Do you take the Bible seriously?
Many professing Christians do not. While most of them do own a Bible, it seems that there are relatively few who actually read it on a regular basis. Even those who do, seem rarely to allow the Word of God to challenge them and change them as it ought.
If Christians did read their Bibles in this manner, their faith would be strong, their doctrine would be pure, their worship would be reverent, and their profession of personal faith would always be adorned with a godly walk.
God calls you to take his word seriously:
“All Scripture is given by inspiration of God, and is profitable for doctrine, for reproof, for correction, for instruction in righteousness, that the man of God may be complete, thoroughly equipped for every good work.” (2 Timothy 3:16-17)
Do you take Bible study seriously?
Many professing Christians do not. While most of them do own a Bible and while many will attend the Bible Studies scheduled by their local church, it seems that there are few who spend time studying scripture on their own.
If more Christians did study their Bibles, they would not be so easily deceived by the charlatans and heretics who have snuck into the church unawares to draw away disciples after themselves and away from orthodoxy through empty-but-persuasive words.
God calls you to take Bible study seriously:
For the Holy Spirit judged the saints in Berea as “more fair-minded than those in Thessalonica, in that they received the word with all readiness, and searched the Scriptures daily to find out whether these things were so.” (Acts 17:11).
Do you take Bible translation seriously?
Many professing Christians do not. It seems that most simply use the Bible translation that their parents used or whatever their pastor happens to use. Many even choose their translation like they choose any other commodity (having being manipulated through mass marketing).
If more Christians did take seriously the topic of Bible translation, they would not only research the differences between text families (i.e., Textus Receptus, Eclectic, and Majority), but also between translation philosophies (i.e., Formal Equivalence, Dynamic Equivalence, and Paraphrase) before choosing a translation.
God calls you to take Bible translation seriously:
“Forever, O Lord, thy word is settled in the heavens…” and “assuredly, I say to you, till heaven and earth pass away, one jot or one tittle will by no means pass from the law till all is fulfilled.” (Psalm 119:89 and Matthew 5:18).
Do you take scripture memorization seriously?
Many professing Christians do not. While they will indeed memorize a favorite “life verse” from the Bible and perhaps a few other de-contextualized snippets of evangelical sloganeering, it seems that very few devote themselves to a regular and rigorous program of scripture memorization.
If more Christians did take scripture memorization seriously, they would not be so easily deceived by heretics and they would not be so quickly defeated by the devil and drawn into sin when he takes aim at their hearts and lets his fiery arrows fly.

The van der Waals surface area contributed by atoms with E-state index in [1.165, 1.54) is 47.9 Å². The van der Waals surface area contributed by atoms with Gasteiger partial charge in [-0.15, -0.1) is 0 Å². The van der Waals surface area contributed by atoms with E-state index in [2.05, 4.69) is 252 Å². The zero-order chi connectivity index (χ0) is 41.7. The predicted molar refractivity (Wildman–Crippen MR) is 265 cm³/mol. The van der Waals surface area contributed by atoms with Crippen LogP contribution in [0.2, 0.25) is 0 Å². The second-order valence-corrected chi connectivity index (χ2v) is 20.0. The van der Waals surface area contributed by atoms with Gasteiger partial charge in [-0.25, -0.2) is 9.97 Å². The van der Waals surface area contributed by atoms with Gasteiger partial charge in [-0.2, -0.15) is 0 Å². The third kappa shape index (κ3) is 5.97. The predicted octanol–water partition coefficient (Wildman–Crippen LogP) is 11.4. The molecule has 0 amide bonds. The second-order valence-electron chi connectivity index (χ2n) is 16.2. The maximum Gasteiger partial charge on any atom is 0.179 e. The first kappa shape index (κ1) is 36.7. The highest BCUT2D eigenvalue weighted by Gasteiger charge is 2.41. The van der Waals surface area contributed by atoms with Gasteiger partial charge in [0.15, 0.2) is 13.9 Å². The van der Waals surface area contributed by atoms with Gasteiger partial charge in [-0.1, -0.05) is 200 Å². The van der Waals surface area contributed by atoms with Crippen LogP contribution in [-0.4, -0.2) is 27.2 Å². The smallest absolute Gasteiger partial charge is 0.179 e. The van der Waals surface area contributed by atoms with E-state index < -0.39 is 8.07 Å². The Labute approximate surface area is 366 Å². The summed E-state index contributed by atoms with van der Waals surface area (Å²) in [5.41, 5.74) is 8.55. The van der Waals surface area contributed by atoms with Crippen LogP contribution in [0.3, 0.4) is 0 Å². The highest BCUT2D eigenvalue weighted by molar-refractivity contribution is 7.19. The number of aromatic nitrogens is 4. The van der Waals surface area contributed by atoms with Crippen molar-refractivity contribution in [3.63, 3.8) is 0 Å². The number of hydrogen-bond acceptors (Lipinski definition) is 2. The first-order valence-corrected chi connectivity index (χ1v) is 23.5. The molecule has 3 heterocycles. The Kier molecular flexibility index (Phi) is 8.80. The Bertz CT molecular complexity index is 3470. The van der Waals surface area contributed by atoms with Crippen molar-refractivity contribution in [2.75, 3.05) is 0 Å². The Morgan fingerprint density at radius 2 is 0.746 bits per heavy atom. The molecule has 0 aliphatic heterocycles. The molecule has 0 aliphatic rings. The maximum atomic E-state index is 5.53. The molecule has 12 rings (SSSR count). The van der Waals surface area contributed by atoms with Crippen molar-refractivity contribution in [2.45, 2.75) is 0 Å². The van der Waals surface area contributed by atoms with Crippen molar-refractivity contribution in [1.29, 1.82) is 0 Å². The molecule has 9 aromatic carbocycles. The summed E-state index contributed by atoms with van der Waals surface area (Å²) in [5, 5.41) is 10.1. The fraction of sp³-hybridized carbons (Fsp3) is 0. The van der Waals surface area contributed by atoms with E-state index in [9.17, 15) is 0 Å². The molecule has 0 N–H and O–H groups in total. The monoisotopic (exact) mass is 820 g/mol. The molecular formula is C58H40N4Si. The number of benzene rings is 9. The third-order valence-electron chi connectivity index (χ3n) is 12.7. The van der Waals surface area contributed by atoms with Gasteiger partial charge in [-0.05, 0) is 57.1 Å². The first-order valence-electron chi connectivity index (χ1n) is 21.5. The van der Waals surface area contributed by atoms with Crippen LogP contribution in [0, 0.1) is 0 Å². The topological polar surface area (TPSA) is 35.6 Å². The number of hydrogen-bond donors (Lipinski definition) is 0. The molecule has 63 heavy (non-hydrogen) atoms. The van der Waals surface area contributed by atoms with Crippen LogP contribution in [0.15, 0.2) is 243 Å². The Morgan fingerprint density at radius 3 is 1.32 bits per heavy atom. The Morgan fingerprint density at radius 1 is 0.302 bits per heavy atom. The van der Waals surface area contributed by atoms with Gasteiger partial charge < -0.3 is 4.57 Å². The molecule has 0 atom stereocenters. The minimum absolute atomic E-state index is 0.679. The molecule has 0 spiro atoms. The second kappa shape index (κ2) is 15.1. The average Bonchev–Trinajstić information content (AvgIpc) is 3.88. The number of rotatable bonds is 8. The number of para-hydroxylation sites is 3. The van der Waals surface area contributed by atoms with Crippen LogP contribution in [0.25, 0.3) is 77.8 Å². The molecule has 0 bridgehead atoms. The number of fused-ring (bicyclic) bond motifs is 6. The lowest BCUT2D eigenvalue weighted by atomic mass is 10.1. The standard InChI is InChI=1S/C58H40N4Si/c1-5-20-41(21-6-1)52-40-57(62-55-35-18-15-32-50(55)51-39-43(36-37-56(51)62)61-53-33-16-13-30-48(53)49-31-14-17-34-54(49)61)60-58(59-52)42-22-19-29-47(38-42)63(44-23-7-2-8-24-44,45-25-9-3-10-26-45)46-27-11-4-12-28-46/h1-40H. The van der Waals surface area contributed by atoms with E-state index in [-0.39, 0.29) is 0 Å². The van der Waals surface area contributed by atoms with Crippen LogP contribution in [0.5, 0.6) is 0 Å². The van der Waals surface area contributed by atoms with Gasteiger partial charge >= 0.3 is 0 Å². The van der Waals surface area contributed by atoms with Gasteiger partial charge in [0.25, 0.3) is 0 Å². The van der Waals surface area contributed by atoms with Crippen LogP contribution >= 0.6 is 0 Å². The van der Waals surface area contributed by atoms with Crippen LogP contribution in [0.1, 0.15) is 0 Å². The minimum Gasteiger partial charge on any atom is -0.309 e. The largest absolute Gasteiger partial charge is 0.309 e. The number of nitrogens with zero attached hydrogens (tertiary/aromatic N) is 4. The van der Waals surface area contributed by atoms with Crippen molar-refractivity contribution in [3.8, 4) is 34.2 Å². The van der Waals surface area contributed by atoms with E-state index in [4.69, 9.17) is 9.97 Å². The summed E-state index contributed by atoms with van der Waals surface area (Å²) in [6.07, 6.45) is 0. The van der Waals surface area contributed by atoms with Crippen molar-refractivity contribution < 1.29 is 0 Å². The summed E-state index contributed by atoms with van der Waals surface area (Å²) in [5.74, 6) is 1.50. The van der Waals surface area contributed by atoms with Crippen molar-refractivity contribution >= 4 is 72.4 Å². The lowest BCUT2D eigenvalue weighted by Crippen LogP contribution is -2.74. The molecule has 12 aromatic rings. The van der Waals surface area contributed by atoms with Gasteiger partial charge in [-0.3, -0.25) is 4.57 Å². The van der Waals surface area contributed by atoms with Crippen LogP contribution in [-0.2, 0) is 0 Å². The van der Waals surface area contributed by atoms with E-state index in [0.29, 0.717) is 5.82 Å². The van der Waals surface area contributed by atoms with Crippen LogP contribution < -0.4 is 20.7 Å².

God calls you to take scripture memorization seriously:
For the man of God says, “Thy word I have hidden in my heart, that I might not sin against thee…” and of this man it is written, “The law of his God is in his heart; therefore none of his steps shall slide.” (Psalms 119:11 and 37:31)
Do you take doctrine seriously?
Many professing Christians do not. Rather than following the noble example of the first believers who continued steadfastly in the apostles’ doctrine (Acts 2:42), they have chosen to walk according to that post-modern excuse for biblical ignorance: “Doctrine divides, but love unites.”
The only thing doctrine truly divides is truth from error, light from darkness, sheep from wolves, and wheat from tares. Such distinctions are becoming increasingly rare in the churches of today and that is why so many Christians are confused, weak, unstable, and in danger of apostasy.
God calls you to take doctrine seriously:
“Till I come, give attention to reading, to exhortation, to doctrine… Take heed to yourself and to the doctrine. Continue in them, for in doing this you will save both yourself and those who hear you.” (1 Timothy 4:13, 16)
Do you take preaching seriously?
Many professing Christians do not. While they will indeed pay attention and perhaps even take a few notes during the sermon, it seems that few understand and appreciate what actually happens when the Bible is preached by men who are sufficiently gifted and duly approved and called to the sacred office.
If more Christians did take preaching seriously, they would not only attend unto preaching with diligence, preparation, and prayer but they would also receive, meditate upon, and allow the truths preached to bring forth fruits of repentance, faith, and holiness in their lives.
God calls you to take preaching seriously:
“For this reason we also thank God without ceasing: because when you received the word of God which you heard from us, you welcomed it not as the word of men, but as it is in truth, the word of God, which also effectively works in you who believe.” (1 Thess. 2:13)
Do you take holiness seriously?